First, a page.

Listen to the way Pokon’s instrumental music, voice, rhythm, and movement continue without interruption. When one tune ends, a new beat immediately begins. The same is true for their movements. Where else have you seen constant activity? Consider performance, play, and nature—the ocean, wind, life itself.

Think about the show’s subtitle: An Unstoppable Game of Growth. How does “growth” apply to the characters’ movements, their use of props and set pieces, and their character development? Not all growth is obvious on the outside. If you were to tell a story through your own dance performance, how might you express an idea such as growth? (Consider that “pokon” means plant fertilizer in Dutch.)

Try This on for Size

Do you feel inspired to create your own dance after watching this video? Then you should definitely try this at home: you can actually do many things you have seen in the video.

For example:

  • You can make your own idea book and write or draw all your ideas in the book and try them out.

  • In Pokon, you saw Stephan and Guy dancing with a small wooden stick. Maybe you can make your own stick dance with a pen, a broom, or something that you find outside.

  • Find three objects around your house that you really like. Create your own dance with the objects, moving over them, under them, around them... You can show your own dance to your family, a teacher, or friends so you have an audience for your choreography.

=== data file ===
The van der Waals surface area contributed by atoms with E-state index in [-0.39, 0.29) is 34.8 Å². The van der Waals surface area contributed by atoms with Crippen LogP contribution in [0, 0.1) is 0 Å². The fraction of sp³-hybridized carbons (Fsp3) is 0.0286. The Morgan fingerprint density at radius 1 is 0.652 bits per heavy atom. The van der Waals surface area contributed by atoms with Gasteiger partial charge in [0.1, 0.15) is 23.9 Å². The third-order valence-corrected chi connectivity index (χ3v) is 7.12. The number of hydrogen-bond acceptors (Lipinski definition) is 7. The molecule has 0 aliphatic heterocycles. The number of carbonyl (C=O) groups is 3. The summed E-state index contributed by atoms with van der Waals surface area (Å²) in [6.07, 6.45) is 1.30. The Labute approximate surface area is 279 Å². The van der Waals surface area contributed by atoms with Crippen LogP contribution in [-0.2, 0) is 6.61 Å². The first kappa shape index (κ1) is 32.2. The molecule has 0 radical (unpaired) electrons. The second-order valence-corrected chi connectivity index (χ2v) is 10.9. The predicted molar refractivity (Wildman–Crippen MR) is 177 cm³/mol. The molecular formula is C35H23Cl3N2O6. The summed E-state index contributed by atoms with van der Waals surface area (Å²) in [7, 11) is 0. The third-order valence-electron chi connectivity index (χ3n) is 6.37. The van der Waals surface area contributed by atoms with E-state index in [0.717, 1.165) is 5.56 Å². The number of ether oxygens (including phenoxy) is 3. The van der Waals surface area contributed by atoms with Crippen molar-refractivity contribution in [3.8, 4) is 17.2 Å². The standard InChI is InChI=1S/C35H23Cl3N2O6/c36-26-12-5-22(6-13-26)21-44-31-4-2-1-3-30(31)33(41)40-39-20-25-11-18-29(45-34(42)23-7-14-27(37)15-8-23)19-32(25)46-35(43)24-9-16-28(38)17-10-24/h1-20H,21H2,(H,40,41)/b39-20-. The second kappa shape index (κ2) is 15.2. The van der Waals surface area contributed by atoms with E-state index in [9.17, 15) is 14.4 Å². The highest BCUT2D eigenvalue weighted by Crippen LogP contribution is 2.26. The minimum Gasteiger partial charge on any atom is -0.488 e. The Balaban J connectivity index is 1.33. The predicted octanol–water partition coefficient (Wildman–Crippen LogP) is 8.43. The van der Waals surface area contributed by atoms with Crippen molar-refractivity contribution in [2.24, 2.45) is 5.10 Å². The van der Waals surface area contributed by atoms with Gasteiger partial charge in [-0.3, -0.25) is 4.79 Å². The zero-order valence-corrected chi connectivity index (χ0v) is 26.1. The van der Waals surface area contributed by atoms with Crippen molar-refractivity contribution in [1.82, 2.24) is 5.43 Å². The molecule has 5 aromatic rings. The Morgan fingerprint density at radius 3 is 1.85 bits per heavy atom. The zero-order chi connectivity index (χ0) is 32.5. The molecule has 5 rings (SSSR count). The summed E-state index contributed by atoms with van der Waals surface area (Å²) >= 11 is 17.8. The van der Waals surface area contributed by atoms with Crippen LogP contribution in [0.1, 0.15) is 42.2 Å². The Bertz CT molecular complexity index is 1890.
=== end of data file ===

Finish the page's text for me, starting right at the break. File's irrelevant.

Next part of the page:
• The show’s three performers rely on their muscles as they run, jump, and roll across the stage. This strength and trusting collaboration also helps them to support each other’s weight and rely on each other’s bodies to help them balance. Don't be afraid to get physical!


And most importantly, have fun!

Get Physical!


Pokon - De Dancers, The Netherlands

Choreography Josephine van Rheenen

Cast Stephan Bikker, Guy Corneille, Noemi Wagner

Composition Guy Corneille

Supported by Gemeente Utrecht, Fonds Podiumkunsten/ Dutch Performing Arts, John F. Kennedy Center for the Performing Arts



De Dansers is an Utrecht-based company of dancers and musicians, led by choreographer/dancer Josephine van Rheenen and composer/musician Guy Corneille. De Dansers creates “dance concerts”: organic meetings of modern dance and live music. Performances by De Dansers tell accessible, intuitively compelling stories about liberation and surrender, in which playful anarchism is never far away. They want to break free from what can make you feel stuck.

De Dansers wants to inspire physicality and a personal connection, especially in a society in which we increasingly live on screens. We do this by simply making contact and giving energy, in everything we do. De Dansers particularly believes in the value of dance at a young age, when your body is full of movement, it asks for running, jumping, touching. A time for your imagination to run wild. What you miss out as a child, you will not redo later. We make work that appeals to the liveliness of children and that re-invokes forgotten desires for surrender and physical contact in adults.

The group is expert in the first encounter with dance and creates productions for children/ families and for (young) adults that unjustly thought that dance was not for them. With over 130 performances a year, De Dansers reaches 18.800 visitors yearly. In Utrecht, nation-wide and international, in theaters, schools and (open air) festivals.